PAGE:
A. D. King

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A. D. King in 1967

Alfred Daniel Williams "A. D." King (born July 30, 1930 in Atlanta, Georgia - died July 21, 1969 in Atlanta) was the pastor of First Baptist Church of Ensley from 1961 to 1965 and a leader in the Civil Rights Movement in Birmingham.

King was the youngest of three children born to Martin Luther King, Sr and his wife Alberta Williams King in Atlanta. In his youth his rough reputation and disinterest in school contrasted with his older brother, Martin Luther King, Jr. He married Naomi Barber on June 17, 1950 at the age of 17 and started a family which eventually produced five children.

Though he initially was uninterested in ministerial work, King began assisting his father at Atlanta's Ebenezer Baptist Church in the 1950s and began attending Morehouse College. When he graduated in 1959 he accepted the call to pastor Mount Vernon Baptist Church in Newnan, Georgia.

Civil Rights movement

Shortly after being arrested at a mass sit-in at Atlanta lunch-counters, King moved to Birmingham to become pastor of First Baptist of Ensley. He was installed on March 18, 1962. His family moved into the parsonage nearby. King became involved in the Alabama Christian Movement for Human Rights which was founded by fellow pastor Fred Shuttlesworth and was instrumental in helping plan and organize the Birmingham campaign led by the ACMHR and Martin Luther King's Southern Christian Leadership Conference.

During the campaign King joined Reverends John Thomas Porter and Nelson H. Smith on the Palm Sunday march to Birmingham City Hall and was arrested and jailed for parading without a permit. He was released after a truce was announced between movement leaders and Birmingham's business and political leadership. He returned home on May 11 and began preparing a Mother's Day sermon for the next morning.

At 10:45 that night, however, King's home was bombed by Ku Klux Klan members. He shepherded his family safely out the back door just as a second blast blew his front door to pieces. That event and another bombing a few hours later at the A. G. Gaston Motel touched off several hours of rioting, despite pleas from Reverend King and other ministers who urged peace and faith.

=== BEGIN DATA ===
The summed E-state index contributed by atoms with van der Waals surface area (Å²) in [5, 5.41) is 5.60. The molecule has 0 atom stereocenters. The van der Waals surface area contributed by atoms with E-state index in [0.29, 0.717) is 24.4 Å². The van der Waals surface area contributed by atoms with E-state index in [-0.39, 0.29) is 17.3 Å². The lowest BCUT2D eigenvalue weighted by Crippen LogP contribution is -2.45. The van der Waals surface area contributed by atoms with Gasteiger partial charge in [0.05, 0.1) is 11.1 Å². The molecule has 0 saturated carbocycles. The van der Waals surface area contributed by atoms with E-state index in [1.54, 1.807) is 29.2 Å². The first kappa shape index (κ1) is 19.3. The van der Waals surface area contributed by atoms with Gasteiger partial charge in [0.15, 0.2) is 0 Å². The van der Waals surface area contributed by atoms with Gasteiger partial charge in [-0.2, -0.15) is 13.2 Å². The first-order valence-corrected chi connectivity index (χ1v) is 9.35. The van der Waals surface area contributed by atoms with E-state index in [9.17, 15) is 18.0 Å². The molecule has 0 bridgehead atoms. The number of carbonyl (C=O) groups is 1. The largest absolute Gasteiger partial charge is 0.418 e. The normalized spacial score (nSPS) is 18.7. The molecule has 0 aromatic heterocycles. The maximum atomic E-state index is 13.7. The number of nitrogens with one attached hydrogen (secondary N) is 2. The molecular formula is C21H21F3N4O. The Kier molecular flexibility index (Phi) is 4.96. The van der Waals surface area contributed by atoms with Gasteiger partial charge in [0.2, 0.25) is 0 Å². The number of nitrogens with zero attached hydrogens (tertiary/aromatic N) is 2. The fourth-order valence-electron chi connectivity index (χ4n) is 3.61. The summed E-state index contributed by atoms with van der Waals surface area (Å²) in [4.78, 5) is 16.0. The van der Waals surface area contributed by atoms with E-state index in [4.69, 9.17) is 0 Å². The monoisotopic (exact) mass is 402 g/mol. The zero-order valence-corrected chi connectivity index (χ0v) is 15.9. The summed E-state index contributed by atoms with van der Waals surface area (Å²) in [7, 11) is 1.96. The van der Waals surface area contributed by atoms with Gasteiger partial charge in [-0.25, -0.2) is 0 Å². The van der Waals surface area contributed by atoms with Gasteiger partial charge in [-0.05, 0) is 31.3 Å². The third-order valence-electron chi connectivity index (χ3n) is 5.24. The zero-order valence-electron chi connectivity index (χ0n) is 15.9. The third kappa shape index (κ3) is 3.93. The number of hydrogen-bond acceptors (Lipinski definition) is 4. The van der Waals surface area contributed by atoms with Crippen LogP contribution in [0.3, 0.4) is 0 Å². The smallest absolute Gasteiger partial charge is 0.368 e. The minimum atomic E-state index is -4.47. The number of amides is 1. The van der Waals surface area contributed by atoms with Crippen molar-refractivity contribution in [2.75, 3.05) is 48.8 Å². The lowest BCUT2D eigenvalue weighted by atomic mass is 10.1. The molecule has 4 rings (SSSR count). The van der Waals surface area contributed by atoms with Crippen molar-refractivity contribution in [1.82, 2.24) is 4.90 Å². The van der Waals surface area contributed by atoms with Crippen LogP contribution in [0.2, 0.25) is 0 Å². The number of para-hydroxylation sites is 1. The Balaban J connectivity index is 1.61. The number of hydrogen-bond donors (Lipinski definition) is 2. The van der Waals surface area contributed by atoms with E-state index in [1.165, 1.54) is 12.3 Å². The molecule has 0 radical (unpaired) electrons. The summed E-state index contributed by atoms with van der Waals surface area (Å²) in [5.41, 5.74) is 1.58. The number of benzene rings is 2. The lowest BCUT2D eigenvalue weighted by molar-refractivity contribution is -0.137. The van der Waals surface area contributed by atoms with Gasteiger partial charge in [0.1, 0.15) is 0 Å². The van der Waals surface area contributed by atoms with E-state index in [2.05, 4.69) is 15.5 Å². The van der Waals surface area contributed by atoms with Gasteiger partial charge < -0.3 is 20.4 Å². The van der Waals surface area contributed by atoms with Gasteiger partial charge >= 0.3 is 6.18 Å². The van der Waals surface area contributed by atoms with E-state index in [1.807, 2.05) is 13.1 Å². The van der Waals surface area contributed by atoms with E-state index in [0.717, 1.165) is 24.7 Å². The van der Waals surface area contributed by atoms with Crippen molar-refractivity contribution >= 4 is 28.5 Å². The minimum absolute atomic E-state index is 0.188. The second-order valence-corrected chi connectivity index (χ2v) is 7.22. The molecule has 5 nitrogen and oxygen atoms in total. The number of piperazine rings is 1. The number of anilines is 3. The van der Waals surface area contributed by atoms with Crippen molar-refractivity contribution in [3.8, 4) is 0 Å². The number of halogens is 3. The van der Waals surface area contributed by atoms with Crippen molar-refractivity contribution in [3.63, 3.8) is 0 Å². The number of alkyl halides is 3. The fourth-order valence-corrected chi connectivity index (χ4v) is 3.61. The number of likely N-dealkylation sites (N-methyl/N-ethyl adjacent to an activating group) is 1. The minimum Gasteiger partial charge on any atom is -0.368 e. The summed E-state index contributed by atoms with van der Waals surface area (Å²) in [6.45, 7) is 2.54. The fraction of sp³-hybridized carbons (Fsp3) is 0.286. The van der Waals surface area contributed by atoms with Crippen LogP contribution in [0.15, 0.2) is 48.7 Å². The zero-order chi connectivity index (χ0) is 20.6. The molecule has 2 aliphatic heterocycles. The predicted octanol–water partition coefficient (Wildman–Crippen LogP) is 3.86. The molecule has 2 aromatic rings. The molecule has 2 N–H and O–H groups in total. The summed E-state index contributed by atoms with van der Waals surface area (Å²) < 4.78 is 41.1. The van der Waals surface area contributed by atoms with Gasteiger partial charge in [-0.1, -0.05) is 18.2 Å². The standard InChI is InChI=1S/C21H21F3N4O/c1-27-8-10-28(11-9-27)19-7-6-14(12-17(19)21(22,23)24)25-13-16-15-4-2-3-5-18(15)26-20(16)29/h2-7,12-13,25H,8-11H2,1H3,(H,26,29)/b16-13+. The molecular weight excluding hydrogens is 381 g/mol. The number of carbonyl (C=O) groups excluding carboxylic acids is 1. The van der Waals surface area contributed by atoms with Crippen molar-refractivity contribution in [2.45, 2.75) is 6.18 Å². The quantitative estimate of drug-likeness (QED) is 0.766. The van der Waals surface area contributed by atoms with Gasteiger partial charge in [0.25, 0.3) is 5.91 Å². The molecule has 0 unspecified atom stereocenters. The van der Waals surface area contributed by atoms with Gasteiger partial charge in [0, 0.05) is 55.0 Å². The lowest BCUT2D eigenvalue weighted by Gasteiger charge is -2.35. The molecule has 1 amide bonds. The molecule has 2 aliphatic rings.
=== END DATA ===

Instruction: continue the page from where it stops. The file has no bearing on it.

Another riot followed the bombing of Arthur Shores' home in August of that year. A. D. King climbed onto a parked car in the midst of the rock-throwing and pleaded with the crowd to disperse peacefully, telling them "If you're going to kill someone, then kill me." (NY Times - 1963)

Later life

In 1965 King became the pastor of Zion Baptist Church in Louisville, Kentucky. He continued to work for civil rights and led a campaign for an open-housing ordinance which passed in 1968. He chose not to take up the mantle of leadership of the SCLC after his brother's assassination in April of that year, but he did continue working with the group in its Poor People's Campaign and other efforts. Zion Baptist was bombed in August 1968.

King left Louisville to return to Ebenezer Baptist in Atlanta and became a co-pastor in September 1968. On July 21, 1969 he was found drowned to death in the swimming pool at his home. Some have speculated that his death was not accidental. He was survived by his wife and five children (Alveda, Alfred II, Derek, Darlene and Vernon). Alveda maintains an "A. D. King Foundation" in Atlanta.

Civil Rights Movement (19561965)
Documents Segregation laws · ACMHR Declaration of Principles · Nonviolence pledge · Birmingham Manifesto · A Call For Unity · Appeal for Law and Order · Letter from Birmingham Jail · Birmingham Truce · Civil Rights Act of 1964
Events Freedom Rides · Who Speaks for Birmingham? · Selective Buying Campaign · Birmingham Campaign · Good Friday march · Children's Crusade · Police dogs and firehoses · List of racially-motivated bombings · 1963 church bombing · May 1963 riot
Organizations Alabama Christian Movement for Human Rights · Birmingham City Commission · Ku Klux Klan · Miles College · NAACP · Southern Christian Leadership Conference
Activists Fred Shuttlesworth · Martin Luther King Jr · A. D. King · James Bevel · Frank Dukes · Edward Gardner · Lola Hendricks · Colonel Stone Johnson · Autherine Lucy · Vivian Malone · Joseph Lowery · James Orange · Nelson H. Smith · John Porter · Abraham Woods Jr
Other figures Albert Boutwell · Robert Chambliss · Bull Connor · A. G. Gaston · Art Hanes · Lucius Pitts · Sidney Smyer · J. B. Stoner · "8 white clergymen" · Virgil Ware · "4 little girls"
Places Kelly Ingram Park · A. G. Gaston Motel · Movement churches
Legacy Birmingham Civil Rights Heritage Trail · Birmingham Civil Rights Institute · Birmingham Pledge

References

  • "Alfred Daniel Williams King." Wikipedia, The Free Encyclopedia. 13 Sep 2008, 13:29 UTC. 13 Sep 2008 [1].
  • "Bomb Hits Home in Birmingham" (August 1, 1963) The New York Times
  • "The Rev. A. D. Williams King" (August 1, 1969) Time magazine
  • Johnson, Thomas A. (July 22, 1969) "A Rights Activist" The New York Times